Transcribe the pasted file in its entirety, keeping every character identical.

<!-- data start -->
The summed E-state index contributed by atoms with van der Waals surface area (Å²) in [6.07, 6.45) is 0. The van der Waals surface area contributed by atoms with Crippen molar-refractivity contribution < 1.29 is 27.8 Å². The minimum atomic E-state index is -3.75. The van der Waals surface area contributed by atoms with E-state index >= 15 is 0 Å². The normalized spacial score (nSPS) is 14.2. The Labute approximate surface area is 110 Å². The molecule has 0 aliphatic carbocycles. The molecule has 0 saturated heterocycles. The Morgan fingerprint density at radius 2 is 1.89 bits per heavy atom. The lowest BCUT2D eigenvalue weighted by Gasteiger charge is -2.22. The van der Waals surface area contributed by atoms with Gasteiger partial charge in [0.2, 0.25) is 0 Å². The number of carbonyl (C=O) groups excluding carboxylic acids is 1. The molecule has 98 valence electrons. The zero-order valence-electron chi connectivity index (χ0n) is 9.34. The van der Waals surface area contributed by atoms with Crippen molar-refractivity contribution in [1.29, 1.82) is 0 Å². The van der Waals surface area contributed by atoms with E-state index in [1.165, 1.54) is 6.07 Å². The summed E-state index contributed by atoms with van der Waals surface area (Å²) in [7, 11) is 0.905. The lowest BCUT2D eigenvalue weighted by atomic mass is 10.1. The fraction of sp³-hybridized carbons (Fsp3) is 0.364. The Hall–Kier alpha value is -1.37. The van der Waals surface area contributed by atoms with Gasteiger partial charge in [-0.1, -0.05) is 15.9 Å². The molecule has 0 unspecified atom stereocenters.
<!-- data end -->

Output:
The summed E-state index contributed by atoms with van der Waals surface area (Å²) in [6.07, 6.45) is 0. The van der Waals surface area contributed by atoms with Crippen molar-refractivity contribution < 1.29 is 27.8 Å². The minimum atomic E-state index is -3.75. The van der Waals surface area contributed by atoms with E-state index >= 15 is 0 Å². The normalized spacial score (nSPS) is 14.2. The Labute approximate surface area is 110 Å². The molecule has 0 aliphatic carbocycles. The molecule has 0 saturated heterocycles. The Morgan fingerprint density at radius 2 is 1.89 bits per heavy atom. The lowest BCUT2D eigenvalue weighted by Gasteiger charge is -2.22. The van der Waals surface area contributed by atoms with Gasteiger partial charge in [0.2, 0.25) is 0 Å². The number of carbonyl (C=O) groups excluding carboxylic acids is 1. The molecule has 98 valence electrons. The zero-order valence-electron chi connectivity index (χ0n) is 9.34. The van der Waals surface area contributed by atoms with Crippen molar-refractivity contribution in [1.29, 1.82) is 0 Å². The van der Waals surface area contributed by atoms with E-state index in [1.165, 1.54) is 6.07 Å². The summed E-state index contributed by atoms with van der Waals surface area (Å²) in [7, 11) is 0.905. The lowest BCUT2D eigenvalue weighted by atomic mass is 10.1. The fraction of sp³-hybridized carbons (Fsp3) is 0.364. The Hall–Kier alpha value is -1.37. The van der Waals surface area contributed by atoms with Gasteiger partial charge in [-0.1, -0.05) is 15.9 Å². The molecule has 0 unspecified atom stereocenters.